Thursday, July 15, 2010


I occasionally spend time with “nécrovinophiles”, a word I invented to define the special and bizarre love some wine enthusiasts have for wine past their peak and dead for some time with only for coffin of the glass bottle and the cork, out of breath, which can no longer wait to disappear!
Although I can understand the historical, cultural aspect - I have trouble believing that one can enjoy drinking or even taste these corpses.
Indeed, how many bottles of wine kept too long end up - badly - in the sink? For even they are not even worth for making vinegar.
How many of these older wines kept in cellars whose sole interest is to be here to fill a “nice cellar” or to show off?
All 47s and 45s cannot claim being worth Cheval Blanc 47 or Mouton 45, and if there are exceptions to every rule, I am afraid that too many amateurs of old wines have forgotten that exception is precisely to be exceptional!
You would tell me, and it is the only excuse, that until having tasted, until having opened, you do not know! Sometimes there are miracles: I remember, it's true, drinking this bottle of 1937 Lescours, more than 50 years of age, which was extraordinary.
Perhaps, sweet wines hold better the road of time. And I do not deny there are some big surprises, but my concern is only for those who enjoy drinking these wines, too old and even when they are seriously dead, find them interesting. All sorts of tastes are in nature … so as beating and pain for masochists!
To put it simply, wine is born, peaks and dies, that’s the way it goes and that's why it affects us so much: perhaps it is similar to human life.

I easily admit that one can offer a bottle of the year of birth as a birthday gift to show love to a person. I also have in my cellar a few bottles of 1955 for Murielle, a few bottles of 1951 for me and other old vintages I often prefer to give than to open. I also was shocked drinking improbable bottles, the only thing I criticize, I repeat, is those who find all these qualities in wines that are obviously finished, dead!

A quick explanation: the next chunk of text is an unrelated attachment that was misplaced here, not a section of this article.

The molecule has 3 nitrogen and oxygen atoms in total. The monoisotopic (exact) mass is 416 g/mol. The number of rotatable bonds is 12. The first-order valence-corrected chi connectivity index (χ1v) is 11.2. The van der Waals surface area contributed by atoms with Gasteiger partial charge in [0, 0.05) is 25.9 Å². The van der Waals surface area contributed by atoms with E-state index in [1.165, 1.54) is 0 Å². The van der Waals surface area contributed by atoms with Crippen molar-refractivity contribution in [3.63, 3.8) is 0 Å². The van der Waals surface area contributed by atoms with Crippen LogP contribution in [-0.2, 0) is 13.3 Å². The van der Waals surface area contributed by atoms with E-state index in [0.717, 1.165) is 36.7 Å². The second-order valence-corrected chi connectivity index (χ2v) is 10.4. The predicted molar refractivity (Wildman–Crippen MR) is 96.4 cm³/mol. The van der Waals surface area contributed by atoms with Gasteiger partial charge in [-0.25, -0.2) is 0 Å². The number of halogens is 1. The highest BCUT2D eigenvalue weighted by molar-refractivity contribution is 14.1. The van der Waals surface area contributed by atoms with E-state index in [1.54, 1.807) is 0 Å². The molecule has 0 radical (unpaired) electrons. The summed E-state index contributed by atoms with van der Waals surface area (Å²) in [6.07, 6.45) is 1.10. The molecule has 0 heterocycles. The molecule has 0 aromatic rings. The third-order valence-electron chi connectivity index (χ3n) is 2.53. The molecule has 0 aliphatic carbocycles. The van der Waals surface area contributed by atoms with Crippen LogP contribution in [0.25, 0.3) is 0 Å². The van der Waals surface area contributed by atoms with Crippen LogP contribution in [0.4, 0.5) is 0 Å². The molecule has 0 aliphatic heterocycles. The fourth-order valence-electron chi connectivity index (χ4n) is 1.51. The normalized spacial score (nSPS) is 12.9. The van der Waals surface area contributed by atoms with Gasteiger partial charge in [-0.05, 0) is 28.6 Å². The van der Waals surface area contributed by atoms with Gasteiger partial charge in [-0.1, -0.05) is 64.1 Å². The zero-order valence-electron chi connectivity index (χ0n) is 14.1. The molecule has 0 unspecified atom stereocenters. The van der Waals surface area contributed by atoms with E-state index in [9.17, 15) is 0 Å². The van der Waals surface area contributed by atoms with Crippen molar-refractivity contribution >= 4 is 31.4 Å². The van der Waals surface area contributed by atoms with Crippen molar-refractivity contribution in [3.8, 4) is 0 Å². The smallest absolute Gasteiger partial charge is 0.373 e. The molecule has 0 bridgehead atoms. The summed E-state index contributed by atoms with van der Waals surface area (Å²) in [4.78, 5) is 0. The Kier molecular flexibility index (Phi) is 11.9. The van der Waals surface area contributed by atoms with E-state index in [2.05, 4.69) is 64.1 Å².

Of course, those who trade in such antiquities are not to blame if they do their job correctly. After all, they are only traders who respond to some customers by offering wines way over the hill to actual clients. Their rarity and prices reached can help making a living from those corpses.
t takes all kinds to make a world: maternities as well as cemeteries.
I must admit that this article was already written for some time. I discussed this subject with friends, some close to this addiction, but only after the publication of an article in the last issue (or previous one) of the RVF, dedicated to a famous collector who quotes me with bitterness, so I wanted to post this post on my blog today.

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